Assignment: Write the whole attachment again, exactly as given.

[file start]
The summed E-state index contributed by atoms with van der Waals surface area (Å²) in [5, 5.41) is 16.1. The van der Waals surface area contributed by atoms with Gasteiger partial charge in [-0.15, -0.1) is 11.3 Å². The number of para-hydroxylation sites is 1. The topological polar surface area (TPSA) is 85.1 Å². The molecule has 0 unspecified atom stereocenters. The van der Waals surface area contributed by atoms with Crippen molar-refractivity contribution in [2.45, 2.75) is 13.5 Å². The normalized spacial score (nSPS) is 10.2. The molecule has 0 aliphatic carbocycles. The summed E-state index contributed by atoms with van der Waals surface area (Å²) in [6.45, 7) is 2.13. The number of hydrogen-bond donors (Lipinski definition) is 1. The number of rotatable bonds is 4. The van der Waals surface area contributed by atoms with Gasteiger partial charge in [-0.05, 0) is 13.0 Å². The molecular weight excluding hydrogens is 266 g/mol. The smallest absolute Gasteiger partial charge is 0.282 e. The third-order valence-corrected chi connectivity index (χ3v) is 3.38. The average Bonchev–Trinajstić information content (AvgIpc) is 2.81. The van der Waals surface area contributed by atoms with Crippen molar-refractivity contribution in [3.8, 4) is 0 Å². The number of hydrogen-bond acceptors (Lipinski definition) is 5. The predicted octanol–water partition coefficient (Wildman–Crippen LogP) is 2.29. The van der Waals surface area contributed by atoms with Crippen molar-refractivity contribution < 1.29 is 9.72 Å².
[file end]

The summed E-state index contributed by atoms with van der Waals surface area (Å²) in [5, 5.41) is 16.1. The van der Waals surface area contributed by atoms with Gasteiger partial charge in [-0.15, -0.1) is 11.3 Å². The number of para-hydroxylation sites is 1. The topological polar surface area (TPSA) is 85.1 Å². The molecule has 0 unspecified atom stereocenters. The van der Waals surface area contributed by atoms with Crippen molar-refractivity contribution in [2.45, 2.75) is 13.5 Å². The normalized spacial score (nSPS) is 10.2. The molecule has 0 aliphatic carbocycles. The summed E-state index contributed by atoms with van der Waals surface area (Å²) in [6.45, 7) is 2.13. The number of hydrogen-bond donors (Lipinski definition) is 1. The number of rotatable bonds is 4. The van der Waals surface area contributed by atoms with Gasteiger partial charge in [-0.05, 0) is 13.0 Å². The molecular weight excluding hydrogens is 266 g/mol. The smallest absolute Gasteiger partial charge is 0.282 e. The third-order valence-corrected chi connectivity index (χ3v) is 3.38. The average Bonchev–Trinajstić information content (AvgIpc) is 2.81. The van der Waals surface area contributed by atoms with Crippen molar-refractivity contribution in [3.8, 4) is 0 Å². The number of hydrogen-bond acceptors (Lipinski definition) is 5. The predicted octanol–water partition coefficient (Wildman–Crippen LogP) is 2.29. The van der Waals surface area contributed by atoms with Crippen molar-refractivity contribution < 1.29 is 9.72 Å².